The San Francisco Way to Help AIDS Victims Falters : Volunteerism: The city's widely emulated public-private approach has produced charges of fund mismanagement, racism and sexism.

David L. Kirp, professor of public policy at UC Berkeley, is co-editor of "AIDS in the Industrialized Democracies: Passions, Politics and Policies," and author of "Learning by the Heart: AIDS and Schoolchildren in America's Communities (Rutgers Press)

One of San Francisco's most famous AIDS organizations is accused of mismanaging public money earmarked for people with AIDS. For more than a decade, Shanti has offered emotional support, practical help and housing to people with AIDS. It is a national exemplar. Now, with some $200,000 unaccounted for, city auditors fear Shanti's books are so botched that the mystery of where the dollars went will never be solved.

But the ramifications of Shanti's debacle reach far beyond one organization in the epicenter of the AIDS epidemic. They suggest that the public-private partnership for AIDS care, commonly known as the "San Francisco model" and widely emulated, needs an overhaul.

From the earliest days of AIDS, San Francisco officials worked with mostly volunteer groups like Shanti, which mushroomed to fight the epidemic. Because these grass-roots organizations are less rule-bound than health departments, they could react quickly and emphatically. And because they are grass-roots organizations--to which, nationwide, tens of thousands of volunteers have contributed uncounted millions of hours--they could be run more cheaply. There are now more than 200 such organizations in San Francisco alone, from the AIDS Action Project, which educates gay men to stay in the safe-sex lane, to PAWS, whose members walk the pets of people living with AIDS.

This approach took off nationally in the late 1980s, when the R.W. Johnson Foundation distributed $20 million to cities battered by AIDS, to help them launch their own public-private partnerships. Federal money began flowing after passage of the Ryan White Care Act in 1991. Organizations once staffed almost entirely by volunteers now have 100-plus employees and $5-million budgets.

With the money has come mounting charges of financial irregularities. A few years ago, board members of Project Open Hand, a high-profile AIDS group that distributes meals, accused staffers of pilfering money. There have been persistent complaints that the AIDS Walk, which annually draws more than $1 million, spends too much on overhead and too little for people with AIDS. And last month, the city's AIDS Office cut off public funds for AIDS Indigent Direct Services, which manages the funds of people with AIDS, when it discovered that the agency was using clients' Social Security checks to meet its payroll.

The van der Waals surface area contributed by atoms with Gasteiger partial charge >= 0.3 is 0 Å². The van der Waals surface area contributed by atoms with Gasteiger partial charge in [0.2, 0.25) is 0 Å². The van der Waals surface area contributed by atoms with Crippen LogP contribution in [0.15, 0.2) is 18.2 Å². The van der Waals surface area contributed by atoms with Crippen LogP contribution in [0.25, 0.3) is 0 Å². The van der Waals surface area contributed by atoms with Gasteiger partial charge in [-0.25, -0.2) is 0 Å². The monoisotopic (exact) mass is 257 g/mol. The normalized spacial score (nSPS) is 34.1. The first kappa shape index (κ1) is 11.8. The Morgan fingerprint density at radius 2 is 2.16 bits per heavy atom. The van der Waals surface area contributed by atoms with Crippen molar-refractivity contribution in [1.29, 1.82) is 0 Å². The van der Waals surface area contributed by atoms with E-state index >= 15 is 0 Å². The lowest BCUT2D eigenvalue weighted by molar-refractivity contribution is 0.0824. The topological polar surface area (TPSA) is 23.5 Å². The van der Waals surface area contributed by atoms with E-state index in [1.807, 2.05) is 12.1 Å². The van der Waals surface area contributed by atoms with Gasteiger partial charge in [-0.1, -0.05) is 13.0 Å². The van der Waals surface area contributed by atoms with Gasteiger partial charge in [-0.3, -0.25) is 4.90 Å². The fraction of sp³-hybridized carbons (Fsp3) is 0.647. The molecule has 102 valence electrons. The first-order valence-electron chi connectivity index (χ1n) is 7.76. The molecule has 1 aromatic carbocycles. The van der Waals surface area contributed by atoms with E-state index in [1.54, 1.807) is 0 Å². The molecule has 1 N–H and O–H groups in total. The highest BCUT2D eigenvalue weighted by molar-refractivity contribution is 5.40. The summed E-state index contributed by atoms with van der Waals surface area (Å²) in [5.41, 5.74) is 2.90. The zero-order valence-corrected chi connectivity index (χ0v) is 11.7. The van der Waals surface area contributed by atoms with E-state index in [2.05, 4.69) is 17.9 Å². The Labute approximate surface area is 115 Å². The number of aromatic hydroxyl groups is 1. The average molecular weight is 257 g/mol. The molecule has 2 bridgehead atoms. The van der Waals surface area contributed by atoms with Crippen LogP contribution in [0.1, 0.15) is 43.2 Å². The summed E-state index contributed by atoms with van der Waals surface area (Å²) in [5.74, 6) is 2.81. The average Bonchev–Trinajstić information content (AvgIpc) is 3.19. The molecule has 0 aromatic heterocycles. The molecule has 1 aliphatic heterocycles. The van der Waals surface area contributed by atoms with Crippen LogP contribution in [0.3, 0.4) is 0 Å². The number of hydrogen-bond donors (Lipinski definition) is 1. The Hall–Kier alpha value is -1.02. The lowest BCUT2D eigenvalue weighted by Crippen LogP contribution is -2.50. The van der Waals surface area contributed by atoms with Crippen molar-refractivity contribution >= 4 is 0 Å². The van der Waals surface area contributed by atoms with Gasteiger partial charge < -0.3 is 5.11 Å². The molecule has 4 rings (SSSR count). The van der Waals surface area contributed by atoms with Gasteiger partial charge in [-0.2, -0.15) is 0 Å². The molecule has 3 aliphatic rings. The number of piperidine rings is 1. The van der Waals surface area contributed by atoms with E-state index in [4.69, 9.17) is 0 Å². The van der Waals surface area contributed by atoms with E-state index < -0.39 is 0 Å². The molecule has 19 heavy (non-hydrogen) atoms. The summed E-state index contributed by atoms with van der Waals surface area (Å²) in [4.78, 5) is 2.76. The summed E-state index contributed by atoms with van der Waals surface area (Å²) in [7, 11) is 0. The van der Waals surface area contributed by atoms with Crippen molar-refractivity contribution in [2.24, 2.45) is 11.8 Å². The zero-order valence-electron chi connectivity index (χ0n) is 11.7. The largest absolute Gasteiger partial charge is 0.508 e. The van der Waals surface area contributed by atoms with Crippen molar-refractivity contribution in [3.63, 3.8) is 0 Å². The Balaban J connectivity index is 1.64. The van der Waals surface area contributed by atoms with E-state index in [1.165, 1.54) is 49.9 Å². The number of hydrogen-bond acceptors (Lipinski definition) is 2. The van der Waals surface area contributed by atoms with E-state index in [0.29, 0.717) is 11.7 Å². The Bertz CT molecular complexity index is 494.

The San Francisco model is developing other problems as well. The "We're in this together" attitude, so evident a few years ago, has been undercut by ethnic and ideological rivalries played out inside AIDS organizations. The biggest ones, including the AIDS Foundation and Shanti, have been accused of insensitivity (read: racism and sexism). As a result, many new organizations have been started up for those who felt left out--African-Americans, Latinos, Asians, leathermen and lesbians--and these groups have squabbled over turf.

The let-a-thousand-flowers-bloom approach means that, in the competition for AIDS funds, political clout--not strategic priority-setting--mostly determines winners and losers. Among the losers are gay white men, politically passe in funding circles, though still the overwhelming majority of AIDS cases in the city. And not much attention is being paid to gay teen-agers, many of whom operate on the deadly misconception that they are invulnerable, sexually speaking, as long as they don't trust anyone over 30.

All this tells a sad, if familiar, tale in the annals of community groups. Grass-root organizations frequently lose sight of the altruism that initially powered them. Volunteers suffer burnout and compassion fatigue. Some founders grow into tyrants or cult leaders.

But the Shanti accusations ought to be a wake-up call. Even if no out-and-out crookedness surfaces, it's to be expected that, in groups like Shanti, the books will sometimes be badly kept by people who lack the training and patience to do the job. The multiplicity promoted by the San Francisco model almost assures inefficiency and needless competition.

Government can't--and shouldn't--deliver all the sought-after AIDS help, from hand-holding to dog-walking. But a little more bureaucracy wouldn't be such a bad thing. There's no reason for cities to underwrite every splinter group or to let fiscal matters slide for as long as they did at Shanti.

Public dollars are becoming scarce in this second decade of AIDS, even as the need for care grows. No cure is in sight. More soberingly still, no sexually transmitted disease has ever been wiped off the planet; there's no reason to believe AIDS is any different.

All this makes the San Francisco AIDS model, which was just right a few years ago, now seem an unaffordable luxury. Cities should be using their fiscal influence to encourage AIDS community groups to merge into a handful of organizations that will work with one another and one government. If that reassertion of public purpose doesn't happen, taxpayers and politicians will start getting skeptical about where all their AIDS dollars are going. Those who may be hurt most will be the very people--the people with AIDS--whom the San Francisco model is supposed to be helping.

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